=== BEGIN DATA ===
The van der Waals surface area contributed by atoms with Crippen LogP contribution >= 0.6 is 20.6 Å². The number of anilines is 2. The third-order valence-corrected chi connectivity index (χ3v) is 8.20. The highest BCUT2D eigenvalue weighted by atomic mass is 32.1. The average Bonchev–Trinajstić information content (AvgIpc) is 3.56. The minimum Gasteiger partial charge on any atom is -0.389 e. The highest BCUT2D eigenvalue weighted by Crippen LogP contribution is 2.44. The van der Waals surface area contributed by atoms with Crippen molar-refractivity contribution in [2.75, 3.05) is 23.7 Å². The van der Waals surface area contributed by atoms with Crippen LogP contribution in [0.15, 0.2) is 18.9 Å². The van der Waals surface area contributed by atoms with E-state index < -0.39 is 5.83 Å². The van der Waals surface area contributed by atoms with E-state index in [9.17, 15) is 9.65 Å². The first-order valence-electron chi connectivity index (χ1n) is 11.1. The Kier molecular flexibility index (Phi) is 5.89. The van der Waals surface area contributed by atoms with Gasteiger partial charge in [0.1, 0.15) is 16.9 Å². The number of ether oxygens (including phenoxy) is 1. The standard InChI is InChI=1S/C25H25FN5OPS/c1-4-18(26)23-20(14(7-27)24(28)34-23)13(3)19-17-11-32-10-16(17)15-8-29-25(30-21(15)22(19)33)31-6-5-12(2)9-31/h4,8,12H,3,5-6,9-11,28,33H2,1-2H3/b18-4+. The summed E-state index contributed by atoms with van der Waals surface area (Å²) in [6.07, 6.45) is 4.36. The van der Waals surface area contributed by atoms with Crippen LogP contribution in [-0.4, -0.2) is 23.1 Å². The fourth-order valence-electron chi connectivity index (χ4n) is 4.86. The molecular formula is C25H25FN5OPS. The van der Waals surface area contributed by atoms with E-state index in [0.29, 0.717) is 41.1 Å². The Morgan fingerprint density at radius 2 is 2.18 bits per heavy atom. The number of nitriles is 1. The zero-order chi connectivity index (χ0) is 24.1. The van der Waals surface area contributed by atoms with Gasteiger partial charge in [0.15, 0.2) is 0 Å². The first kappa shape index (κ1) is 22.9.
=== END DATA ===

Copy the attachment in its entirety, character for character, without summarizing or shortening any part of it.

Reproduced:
The van der Waals surface area contributed by atoms with Crippen LogP contribution >= 0.6 is 20.6 Å². The number of anilines is 2. The third-order valence-corrected chi connectivity index (χ3v) is 8.20. The highest BCUT2D eigenvalue weighted by atomic mass is 32.1. The average Bonchev–Trinajstić information content (AvgIpc) is 3.56. The minimum Gasteiger partial charge on any atom is -0.389 e. The highest BCUT2D eigenvalue weighted by Crippen LogP contribution is 2.44. The van der Waals surface area contributed by atoms with Crippen molar-refractivity contribution in [2.75, 3.05) is 23.7 Å². The van der Waals surface area contributed by atoms with Crippen LogP contribution in [0.15, 0.2) is 18.9 Å². The van der Waals surface area contributed by atoms with E-state index < -0.39 is 5.83 Å². The van der Waals surface area contributed by atoms with E-state index in [9.17, 15) is 9.65 Å². The first-order valence-electron chi connectivity index (χ1n) is 11.1. The Kier molecular flexibility index (Phi) is 5.89. The van der Waals surface area contributed by atoms with Gasteiger partial charge in [0.1, 0.15) is 16.9 Å². The number of ether oxygens (including phenoxy) is 1. The standard InChI is InChI=1S/C25H25FN5OPS/c1-4-18(26)23-20(14(7-27)24(28)34-23)13(3)19-17-11-32-10-16(17)15-8-29-25(30-21(15)22(19)33)31-6-5-12(2)9-31/h4,8,12H,3,5-6,9-11,28,33H2,1-2H3/b18-4+. The summed E-state index contributed by atoms with van der Waals surface area (Å²) in [6.07, 6.45) is 4.36. The van der Waals surface area contributed by atoms with Crippen LogP contribution in [-0.4, -0.2) is 23.1 Å². The fourth-order valence-electron chi connectivity index (χ4n) is 4.86. The molecular formula is C25H25FN5OPS. The van der Waals surface area contributed by atoms with E-state index in [0.29, 0.717) is 41.1 Å². The Morgan fingerprint density at radius 2 is 2.18 bits per heavy atom. The number of nitriles is 1. The zero-order chi connectivity index (χ0) is 24.1. The van der Waals surface area contributed by atoms with Gasteiger partial charge in [0.15, 0.2) is 0 Å². The first kappa shape index (κ1) is 22.9.